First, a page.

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Practical guidance on changes to VAT, employment tax and more

5 January: ICAEW’s Tax Faculty has produced six new TAXguides to support members with the key issues facing them in 2021, including: the end of VAT MOSS, new VAT ecommerce rules, employment tax changes and corporation tax deductions for intangible fixed assets.

As 2020 drew to a close, ICAEW’s Tax Faculty published a swathe of practical guidance tackling key issues in employment tax, VAT and corporation tax.


As the Brexit transition period ended and the UK government struck a trade deal with the EU, the Tax Faculty updated its guidance on UK VAT after the transitional period.

It also published specific guidance on what the end of the transition period means for UK businesses that sell broadcasting, telecommunication and electronic services to consumers inside the EU, particularly the closure of the UK VAT Mini One Stop Stop (MOSS) scheme.

In TAXguide 18/20, independent VAT consultant Neil Warren answers the key questions being asked about the end of the UK VAT MOSS scheme, including:

  • What supplies are classed as electronic services?
  • What is MOSS and how will this change on 1 January 2021?
  • What is the non-union VAT MOSS scheme?
  • What about VAT paid on expenses incurred in EU countries?

In TAXguide 20/20, Warren goes on to provide specific guidance on the major VAT changes related to ecommerce that are being introduced by the EU on 1 July 2021.

The UK is now classed as a “third country”, meaning that goods arriving in an EU country from Great Britain are always classed as imports rather than arrivals and a lot of the July 2021 changes relate to imports (such as the import one stop shop (IOSS) scheme).

However, the changes also affect non-EU suppliers of business-to-consumer (B2C) services, in situations where VAT is payable in a member state. In this TAXguide, Warren explains the non-union one stop shop (OSS) and the import one stop shop (IOSS) schemes.


In TAXguide 21/20, employment tax specialist Kate Upcraft provides practical guidance on a broad range of employment tax changes for 2020/21 and looks ahead to 2021/22.

The guide provides support on off-payroll working, national insurance exemptions, the employment allowance, termination payments, student loans, RTI matters, statutory parental bereavement pay, and summarises benefits and expenses in the context of COVID-19.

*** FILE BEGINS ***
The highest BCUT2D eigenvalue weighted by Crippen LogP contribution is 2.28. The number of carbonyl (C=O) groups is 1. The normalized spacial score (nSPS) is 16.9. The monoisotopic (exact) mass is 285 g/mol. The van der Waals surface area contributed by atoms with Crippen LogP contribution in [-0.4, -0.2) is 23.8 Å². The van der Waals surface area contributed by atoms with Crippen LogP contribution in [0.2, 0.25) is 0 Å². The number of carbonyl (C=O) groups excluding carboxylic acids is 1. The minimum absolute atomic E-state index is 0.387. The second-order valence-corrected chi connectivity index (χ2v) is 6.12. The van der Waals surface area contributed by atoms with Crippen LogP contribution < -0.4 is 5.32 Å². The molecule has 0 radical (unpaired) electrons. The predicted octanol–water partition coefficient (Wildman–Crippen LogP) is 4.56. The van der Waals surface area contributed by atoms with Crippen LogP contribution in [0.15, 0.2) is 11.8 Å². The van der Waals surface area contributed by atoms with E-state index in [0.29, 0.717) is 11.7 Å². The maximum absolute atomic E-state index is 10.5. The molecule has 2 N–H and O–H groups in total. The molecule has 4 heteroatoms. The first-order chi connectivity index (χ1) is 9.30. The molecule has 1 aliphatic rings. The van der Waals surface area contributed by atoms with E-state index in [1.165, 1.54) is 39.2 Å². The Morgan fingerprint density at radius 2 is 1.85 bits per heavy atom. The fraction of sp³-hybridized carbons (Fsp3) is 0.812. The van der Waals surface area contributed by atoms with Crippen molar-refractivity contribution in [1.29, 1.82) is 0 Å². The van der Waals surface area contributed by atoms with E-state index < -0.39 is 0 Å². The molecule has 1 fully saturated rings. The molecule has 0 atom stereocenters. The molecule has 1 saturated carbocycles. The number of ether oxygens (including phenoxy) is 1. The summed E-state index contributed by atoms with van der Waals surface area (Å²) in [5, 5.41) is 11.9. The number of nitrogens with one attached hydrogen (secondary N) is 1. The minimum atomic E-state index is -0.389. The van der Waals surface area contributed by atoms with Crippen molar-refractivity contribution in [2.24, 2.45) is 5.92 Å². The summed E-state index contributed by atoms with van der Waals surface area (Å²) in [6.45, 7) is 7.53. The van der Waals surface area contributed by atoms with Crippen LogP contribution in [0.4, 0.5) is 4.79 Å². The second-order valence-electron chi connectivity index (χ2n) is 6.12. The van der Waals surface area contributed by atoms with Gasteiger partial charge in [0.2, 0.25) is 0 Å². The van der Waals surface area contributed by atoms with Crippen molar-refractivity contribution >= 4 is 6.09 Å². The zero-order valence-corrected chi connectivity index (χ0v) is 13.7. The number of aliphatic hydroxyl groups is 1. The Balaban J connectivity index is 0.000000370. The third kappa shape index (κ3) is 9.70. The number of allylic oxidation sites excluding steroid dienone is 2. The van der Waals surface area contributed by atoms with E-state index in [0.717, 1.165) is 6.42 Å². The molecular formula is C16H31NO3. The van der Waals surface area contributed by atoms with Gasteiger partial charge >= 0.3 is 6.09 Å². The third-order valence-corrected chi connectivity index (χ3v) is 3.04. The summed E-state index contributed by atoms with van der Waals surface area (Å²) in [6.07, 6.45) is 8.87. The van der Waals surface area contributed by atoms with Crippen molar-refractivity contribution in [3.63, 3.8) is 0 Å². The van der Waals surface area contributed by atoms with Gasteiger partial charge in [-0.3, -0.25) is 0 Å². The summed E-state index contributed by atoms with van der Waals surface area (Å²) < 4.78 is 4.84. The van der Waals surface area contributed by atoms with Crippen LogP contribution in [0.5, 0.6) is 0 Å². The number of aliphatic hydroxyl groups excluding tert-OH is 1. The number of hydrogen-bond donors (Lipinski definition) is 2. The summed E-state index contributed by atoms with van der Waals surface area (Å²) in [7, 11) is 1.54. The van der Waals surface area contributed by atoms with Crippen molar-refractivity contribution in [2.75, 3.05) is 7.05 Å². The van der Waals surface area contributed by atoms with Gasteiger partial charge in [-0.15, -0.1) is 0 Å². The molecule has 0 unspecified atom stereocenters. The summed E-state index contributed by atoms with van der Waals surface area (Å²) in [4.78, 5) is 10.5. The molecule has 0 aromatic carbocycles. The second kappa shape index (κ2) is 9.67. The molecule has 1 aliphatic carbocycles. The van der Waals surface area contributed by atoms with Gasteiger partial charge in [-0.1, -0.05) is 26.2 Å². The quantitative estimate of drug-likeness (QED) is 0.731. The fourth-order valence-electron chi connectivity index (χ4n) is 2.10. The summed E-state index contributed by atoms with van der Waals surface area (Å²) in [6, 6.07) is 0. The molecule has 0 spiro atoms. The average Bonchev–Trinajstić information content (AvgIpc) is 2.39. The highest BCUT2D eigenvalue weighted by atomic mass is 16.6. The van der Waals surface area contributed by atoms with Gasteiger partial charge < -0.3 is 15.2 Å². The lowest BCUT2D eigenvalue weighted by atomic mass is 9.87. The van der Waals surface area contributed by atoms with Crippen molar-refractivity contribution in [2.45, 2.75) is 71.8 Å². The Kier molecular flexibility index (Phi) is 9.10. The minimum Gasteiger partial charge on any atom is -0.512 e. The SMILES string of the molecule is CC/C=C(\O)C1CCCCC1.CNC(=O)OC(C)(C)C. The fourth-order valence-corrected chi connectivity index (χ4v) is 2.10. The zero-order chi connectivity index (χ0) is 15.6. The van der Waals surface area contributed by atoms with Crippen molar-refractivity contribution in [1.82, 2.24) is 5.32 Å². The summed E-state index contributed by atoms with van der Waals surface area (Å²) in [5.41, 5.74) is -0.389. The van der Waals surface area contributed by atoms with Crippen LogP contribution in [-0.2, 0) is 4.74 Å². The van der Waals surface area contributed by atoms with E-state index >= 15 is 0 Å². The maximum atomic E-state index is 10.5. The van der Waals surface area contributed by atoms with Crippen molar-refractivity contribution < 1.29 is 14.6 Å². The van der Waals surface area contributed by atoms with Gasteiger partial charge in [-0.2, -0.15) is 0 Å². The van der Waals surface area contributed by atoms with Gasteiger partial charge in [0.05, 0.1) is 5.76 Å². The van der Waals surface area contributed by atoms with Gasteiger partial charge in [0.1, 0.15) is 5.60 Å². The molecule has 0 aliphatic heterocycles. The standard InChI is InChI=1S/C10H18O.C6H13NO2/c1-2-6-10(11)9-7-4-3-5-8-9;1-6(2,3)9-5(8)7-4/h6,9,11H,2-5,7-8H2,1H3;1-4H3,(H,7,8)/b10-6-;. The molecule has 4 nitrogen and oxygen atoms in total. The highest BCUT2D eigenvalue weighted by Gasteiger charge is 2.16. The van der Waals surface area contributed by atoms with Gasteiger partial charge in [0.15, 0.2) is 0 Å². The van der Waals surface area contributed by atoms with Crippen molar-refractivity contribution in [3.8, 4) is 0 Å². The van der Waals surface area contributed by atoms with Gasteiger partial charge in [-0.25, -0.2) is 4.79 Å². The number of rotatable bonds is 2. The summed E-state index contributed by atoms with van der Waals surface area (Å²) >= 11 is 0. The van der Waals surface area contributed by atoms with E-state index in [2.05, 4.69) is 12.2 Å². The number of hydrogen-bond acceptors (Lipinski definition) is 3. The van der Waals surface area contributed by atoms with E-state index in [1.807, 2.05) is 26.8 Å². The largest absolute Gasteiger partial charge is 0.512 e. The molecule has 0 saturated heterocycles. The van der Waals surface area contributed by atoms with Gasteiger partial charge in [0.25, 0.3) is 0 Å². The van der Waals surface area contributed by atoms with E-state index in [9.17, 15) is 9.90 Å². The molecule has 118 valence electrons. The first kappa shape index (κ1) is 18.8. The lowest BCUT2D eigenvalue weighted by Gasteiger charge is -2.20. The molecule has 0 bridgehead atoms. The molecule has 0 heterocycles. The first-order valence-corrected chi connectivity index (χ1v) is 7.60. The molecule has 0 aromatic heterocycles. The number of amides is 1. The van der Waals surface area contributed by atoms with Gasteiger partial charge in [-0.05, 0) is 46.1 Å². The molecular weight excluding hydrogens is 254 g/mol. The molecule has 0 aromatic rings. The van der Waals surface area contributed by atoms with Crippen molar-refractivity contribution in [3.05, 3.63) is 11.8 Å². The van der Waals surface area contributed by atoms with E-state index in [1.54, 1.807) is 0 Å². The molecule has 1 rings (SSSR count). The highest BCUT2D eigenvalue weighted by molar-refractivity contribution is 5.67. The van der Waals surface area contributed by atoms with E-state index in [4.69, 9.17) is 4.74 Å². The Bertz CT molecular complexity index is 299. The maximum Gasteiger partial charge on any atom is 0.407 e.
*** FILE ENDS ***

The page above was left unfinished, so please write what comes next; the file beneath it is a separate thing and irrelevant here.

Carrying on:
Meanwhile, respected tax expert Rebecca Benneyworth focuses specifically on accounting for off-payroll working in TAXguide 22/20.

Benneyworth provides and overview of changes to the regime that will be implemented in 2021 before considering the accounting entries required by way of two worked examples. The first illustrates the likely practical and financial impact of measures on the individual worker and the personal service company where 100% of the business of the company is covered by the off-payroll working rules.

The second illustrates the issues when the intermediary has a mixture of income, some regarded as within the off-payroll working rules and some not.

The first TAXguide of 2021 (TAXguide 01/21), contains answers to the questions raised at ICAEW Tax Faculty’s latest off-payroll working webinar delivered by Steve Wade, Associate Partner in EY’s People Advisory Services, and Kate Upcraft on 23 November 2020. The questions cover:

  • how to ascertain the size of clients,
  • overseas clients,
  • ascertaining employment status and issuing status determination statements,
  • deemed employment income,
  • personal service companies including onward payment of fee income to the contractor, and
  • ICAEW practitioner support.

The answers include links to the latest HMRC guidance.

Corporation tax

In TAXguide 19/20, Andrew Tall explains the different ways that a revenue deduction can be claimed for ‘typical’ intangible fixed assets (ITFA) used by a company in a taxable business, as introduced in Finance Act 2002 and subsequently amended.

This PDF guide provides detailed guidance covering:

  • the pre-2002 regime,
  • the ITFA regime,
  • relevant assets between 2014 and 2019,
  • relevant assts acquired after 1 April 2019,
  • restricted assets under Finance Act 2020,
  • dates that ITFA are created,
  • ITFA and accounting standards, and
  • suggestions.

The TAXguide, which replaces TAXguide 05/19, also includes three appendices offering examples of tax classification of ITFA and of the restricted asset legislation.


Access to TAXguides

All TAXguides are available to members of ICAEW’s Tax Faculty and to subscribers to Faculties Online. Find out more about the other benefits of joining ICAEW’s Tax Faculty, including access to webinars and TAXline, the faculty’s monthly magazine.